Stuart E. Karu, an outspoken local advertising executive, has a good point about the explosion of Washington's information industry.

Many people--particularly business executives who don't live and work here--think of New York as the nucleus of the communications business in this country, he notes.

In terms of hard dollars for advertising and product publicity, Madison Avenue can't be beat. But the flood of new business in the D. C. area over the past decade has required "on-location" attention to complex regulations, edicts and legislation, says Karu, president of the advertising and public relations firm of Henry J. Kaufman & Associates.

New York also is the premiere center for magazine publishing, and the television networks are based there, but the networks are heading into an era of declining influence because of the growth of cable and pay television as well as many other business and home information sources, such as the Readers Digest subsidiary based in Northern Virginia, The Source.

Two recent business formations here add emphasis to what Karu is getting at--that Washington is becoming the place to be in terms of providing information.

As reported this week, National Journal publisher Anthony Stout is setting up a new intelligence-gathering service in Crystal City for business that is designed to rival the Central Intelligence Agency in scope of information about foreign countries and the range of investment climates.

A second new Washington company is gearing up to offer a somewhat similar but highly specialized service to business. Investment Intelligence Systems Corp., based in the District, was started by one of the nation's leading economists, Gary Fromm.

His company, which has an office in London and which plans to open branches next year in New York and Geneva, will concentrate on international financial and investment strategy through constantly updated, computerized assessments of such factors as currency exchange rates. Financial institutions and other corporate clients that invest in domestic and international markets will be provided an integrated set of economic, financial and political evaluations.

Fromm, former director for the Center of Economic Policy Research of SRI International, director of research for the National Bureau of Economic Research and a cofounder of Data Resources Inc., said IIS capabilities will include industry studies, asset and liability management, product analysis, decision and risk analysis, economic and financial forecasting, country-risk analysis and political-risk analysis.

"The increasing volatility of financial markets and advances in telecommunications and electronic funds transfer systems have created new risks and opportunities for financial institutions and corporate treasurers," Fromm said.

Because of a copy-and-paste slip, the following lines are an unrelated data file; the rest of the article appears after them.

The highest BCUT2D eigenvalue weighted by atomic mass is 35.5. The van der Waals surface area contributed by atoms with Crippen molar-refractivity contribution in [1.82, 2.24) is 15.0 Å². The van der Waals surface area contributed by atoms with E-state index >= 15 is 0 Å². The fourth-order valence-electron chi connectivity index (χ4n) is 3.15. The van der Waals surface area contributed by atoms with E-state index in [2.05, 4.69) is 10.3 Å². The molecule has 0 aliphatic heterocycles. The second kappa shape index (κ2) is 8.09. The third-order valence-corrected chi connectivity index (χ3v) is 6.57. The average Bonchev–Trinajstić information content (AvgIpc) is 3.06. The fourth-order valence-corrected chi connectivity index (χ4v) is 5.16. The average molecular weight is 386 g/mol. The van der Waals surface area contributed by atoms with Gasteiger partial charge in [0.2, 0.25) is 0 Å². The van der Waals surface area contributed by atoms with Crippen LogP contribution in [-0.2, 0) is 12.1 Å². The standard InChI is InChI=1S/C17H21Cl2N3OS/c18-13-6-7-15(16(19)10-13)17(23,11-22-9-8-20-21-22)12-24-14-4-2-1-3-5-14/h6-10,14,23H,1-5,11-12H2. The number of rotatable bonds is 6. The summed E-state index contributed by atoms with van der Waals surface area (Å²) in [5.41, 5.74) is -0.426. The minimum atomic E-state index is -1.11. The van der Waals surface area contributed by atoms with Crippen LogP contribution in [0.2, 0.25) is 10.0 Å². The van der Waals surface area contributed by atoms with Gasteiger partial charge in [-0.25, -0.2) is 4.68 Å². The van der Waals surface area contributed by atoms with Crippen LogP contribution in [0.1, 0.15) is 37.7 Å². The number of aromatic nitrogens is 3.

To meet these demands, many of these businesses are using decision-analysis tools to help "formulate strategies and to increase responsiveness to changing financial markets," he added. His minute-by-minute comparisons of foreign currency rates coupled with an instant risk analysis of a particular overseas money market will be geared at making possible immediate decisions on where to invest surplus funds on a short-term basis for the highest return, for example.

Principals of the new D. C. company include Meredith Homet, assistant to Fromm; Neil Schwartz, managing director of a financial decision system division; Jacques Pezier, director of a European consulting operation; Lance Riley, director of trading; and Steven Tani, director of financial and modeling services. Schwartz, Pezier, Riley and Tani all worked previously for SRI.

Clients already using the services of this D. C. information and analysis firm include American Telephone & Telegraph, Bank of America, Citibank, Exxon, the New York Stock Exchange, Xerox and PHH Group Inc., a Maryland business services and leasing company. Stout's company likely will attract the same and similar corporations, adding to the impact of Washington as an information center.

Add to this the following statistics gathered by Stu Karu's firm:

* In the decade of the 1970s, the number of trade associations jumped from 1,100 employing 26,400 persons to 2,500 employing 41,600. The number of law firms increased from 2,000 with 11,000 attorneys to 4,250 firms with 35,000 attorneys (more lawyers per square foot than anywhere else in the country).

* Growth of national corporations with Washington offices has been almost as dramatic: 350 firms in 1970 with 700 persons compared with 1,200 offices and 3,500 persons by 1979.

He says the big surprise is that although government is the main reason for all the business here, all the government offices lining Constitution Avenue and elsewhere represent a minority in terms of space. According to the real estate firm of Coldwell Banker, 72 percent of all office space in D. C. is occupied by private tenants. And the city houses the third-largest office market behind New York and Chicago.